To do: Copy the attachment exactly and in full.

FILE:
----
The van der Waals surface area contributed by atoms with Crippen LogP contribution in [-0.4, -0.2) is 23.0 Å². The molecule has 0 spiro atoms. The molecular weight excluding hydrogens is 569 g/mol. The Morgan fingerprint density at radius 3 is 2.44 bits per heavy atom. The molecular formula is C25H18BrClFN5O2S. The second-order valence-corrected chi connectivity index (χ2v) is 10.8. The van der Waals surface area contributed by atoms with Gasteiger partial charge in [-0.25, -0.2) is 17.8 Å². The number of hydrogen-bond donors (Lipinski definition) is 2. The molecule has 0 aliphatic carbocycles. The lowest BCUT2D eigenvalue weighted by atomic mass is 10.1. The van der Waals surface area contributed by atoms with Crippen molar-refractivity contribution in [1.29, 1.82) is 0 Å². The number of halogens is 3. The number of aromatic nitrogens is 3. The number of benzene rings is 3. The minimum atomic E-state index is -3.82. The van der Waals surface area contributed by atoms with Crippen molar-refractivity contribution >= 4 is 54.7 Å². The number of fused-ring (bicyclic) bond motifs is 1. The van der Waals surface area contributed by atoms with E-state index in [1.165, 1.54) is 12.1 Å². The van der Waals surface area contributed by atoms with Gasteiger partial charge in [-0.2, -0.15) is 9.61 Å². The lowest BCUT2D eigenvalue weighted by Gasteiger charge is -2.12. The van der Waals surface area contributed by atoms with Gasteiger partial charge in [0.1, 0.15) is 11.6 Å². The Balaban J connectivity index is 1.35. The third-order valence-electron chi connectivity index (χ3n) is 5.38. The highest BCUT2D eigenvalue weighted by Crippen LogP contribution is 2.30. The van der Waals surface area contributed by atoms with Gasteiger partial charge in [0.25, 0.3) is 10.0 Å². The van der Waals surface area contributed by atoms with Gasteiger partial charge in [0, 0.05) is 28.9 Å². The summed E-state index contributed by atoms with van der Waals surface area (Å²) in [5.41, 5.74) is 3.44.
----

The van der Waals surface area contributed by atoms with Crippen LogP contribution in [-0.4, -0.2) is 23.0 Å². The molecule has 0 spiro atoms. The molecular weight excluding hydrogens is 569 g/mol. The Morgan fingerprint density at radius 3 is 2.44 bits per heavy atom. The molecular formula is C25H18BrClFN5O2S. The second-order valence-corrected chi connectivity index (χ2v) is 10.8. The van der Waals surface area contributed by atoms with Gasteiger partial charge in [-0.25, -0.2) is 17.8 Å². The number of hydrogen-bond donors (Lipinski definition) is 2. The molecule has 0 aliphatic carbocycles. The lowest BCUT2D eigenvalue weighted by atomic mass is 10.1. The van der Waals surface area contributed by atoms with Crippen molar-refractivity contribution in [1.29, 1.82) is 0 Å². The number of halogens is 3. The number of aromatic nitrogens is 3. The number of benzene rings is 3. The minimum atomic E-state index is -3.82. The van der Waals surface area contributed by atoms with Crippen molar-refractivity contribution >= 4 is 54.7 Å². The number of fused-ring (bicyclic) bond motifs is 1. The van der Waals surface area contributed by atoms with E-state index in [1.165, 1.54) is 12.1 Å². The van der Waals surface area contributed by atoms with Gasteiger partial charge in [-0.2, -0.15) is 9.61 Å². The lowest BCUT2D eigenvalue weighted by Gasteiger charge is -2.12. The van der Waals surface area contributed by atoms with Gasteiger partial charge in [0.1, 0.15) is 11.6 Å². The Balaban J connectivity index is 1.35. The third-order valence-electron chi connectivity index (χ3n) is 5.38. The highest BCUT2D eigenvalue weighted by Crippen LogP contribution is 2.30. The van der Waals surface area contributed by atoms with Gasteiger partial charge in [0.25, 0.3) is 10.0 Å². The van der Waals surface area contributed by atoms with Gasteiger partial charge in [0, 0.05) is 28.9 Å². The summed E-state index contributed by atoms with van der Waals surface area (Å²) in [5.41, 5.74) is 3.44.